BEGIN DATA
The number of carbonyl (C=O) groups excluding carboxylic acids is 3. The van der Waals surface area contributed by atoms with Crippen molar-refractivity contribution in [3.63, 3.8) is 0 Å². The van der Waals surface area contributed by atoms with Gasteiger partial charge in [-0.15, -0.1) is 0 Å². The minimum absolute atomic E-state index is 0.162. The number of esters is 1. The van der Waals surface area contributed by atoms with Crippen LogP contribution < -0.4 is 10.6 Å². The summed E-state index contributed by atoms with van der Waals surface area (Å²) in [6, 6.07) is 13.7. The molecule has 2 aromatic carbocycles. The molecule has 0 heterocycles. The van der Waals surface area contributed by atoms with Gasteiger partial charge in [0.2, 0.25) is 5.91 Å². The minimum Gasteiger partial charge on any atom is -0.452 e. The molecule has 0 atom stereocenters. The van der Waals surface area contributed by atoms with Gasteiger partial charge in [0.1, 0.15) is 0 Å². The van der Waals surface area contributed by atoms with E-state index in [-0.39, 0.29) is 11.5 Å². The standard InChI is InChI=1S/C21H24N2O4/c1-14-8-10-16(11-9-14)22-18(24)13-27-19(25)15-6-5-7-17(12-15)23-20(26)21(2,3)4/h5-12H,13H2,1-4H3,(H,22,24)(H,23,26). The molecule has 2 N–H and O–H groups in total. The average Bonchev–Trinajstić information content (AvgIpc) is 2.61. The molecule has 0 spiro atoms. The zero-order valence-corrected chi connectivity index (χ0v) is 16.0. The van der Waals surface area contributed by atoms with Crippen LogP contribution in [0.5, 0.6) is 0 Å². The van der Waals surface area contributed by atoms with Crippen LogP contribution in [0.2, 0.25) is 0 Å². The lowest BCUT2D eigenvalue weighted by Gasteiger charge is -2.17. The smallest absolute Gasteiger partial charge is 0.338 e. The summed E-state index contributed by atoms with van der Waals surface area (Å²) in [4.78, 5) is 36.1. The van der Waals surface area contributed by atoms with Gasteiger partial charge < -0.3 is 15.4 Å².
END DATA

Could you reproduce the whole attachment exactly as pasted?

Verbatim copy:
The number of carbonyl (C=O) groups excluding carboxylic acids is 3. The van der Waals surface area contributed by atoms with Crippen molar-refractivity contribution in [3.63, 3.8) is 0 Å². The van der Waals surface area contributed by atoms with Gasteiger partial charge in [-0.15, -0.1) is 0 Å². The minimum absolute atomic E-state index is 0.162. The number of esters is 1. The van der Waals surface area contributed by atoms with Crippen LogP contribution < -0.4 is 10.6 Å². The summed E-state index contributed by atoms with van der Waals surface area (Å²) in [6, 6.07) is 13.7. The molecule has 2 aromatic carbocycles. The molecule has 0 heterocycles. The van der Waals surface area contributed by atoms with Gasteiger partial charge in [0.2, 0.25) is 5.91 Å². The minimum Gasteiger partial charge on any atom is -0.452 e. The molecule has 0 atom stereocenters. The van der Waals surface area contributed by atoms with Gasteiger partial charge in [0.1, 0.15) is 0 Å². The van der Waals surface area contributed by atoms with E-state index in [-0.39, 0.29) is 11.5 Å². The standard InChI is InChI=1S/C21H24N2O4/c1-14-8-10-16(11-9-14)22-18(24)13-27-19(25)15-6-5-7-17(12-15)23-20(26)21(2,3)4/h5-12H,13H2,1-4H3,(H,22,24)(H,23,26). The molecule has 2 N–H and O–H groups in total. The average Bonchev–Trinajstić information content (AvgIpc) is 2.61. The molecule has 0 spiro atoms. The zero-order valence-corrected chi connectivity index (χ0v) is 16.0. The van der Waals surface area contributed by atoms with Crippen LogP contribution in [0.5, 0.6) is 0 Å². The van der Waals surface area contributed by atoms with Crippen LogP contribution in [0.2, 0.25) is 0 Å². The lowest BCUT2D eigenvalue weighted by Gasteiger charge is -2.17. The smallest absolute Gasteiger partial charge is 0.338 e. The summed E-state index contributed by atoms with van der Waals surface area (Å²) in [4.78, 5) is 36.1. The van der Waals surface area contributed by atoms with Gasteiger partial charge < -0.3 is 15.4 Å².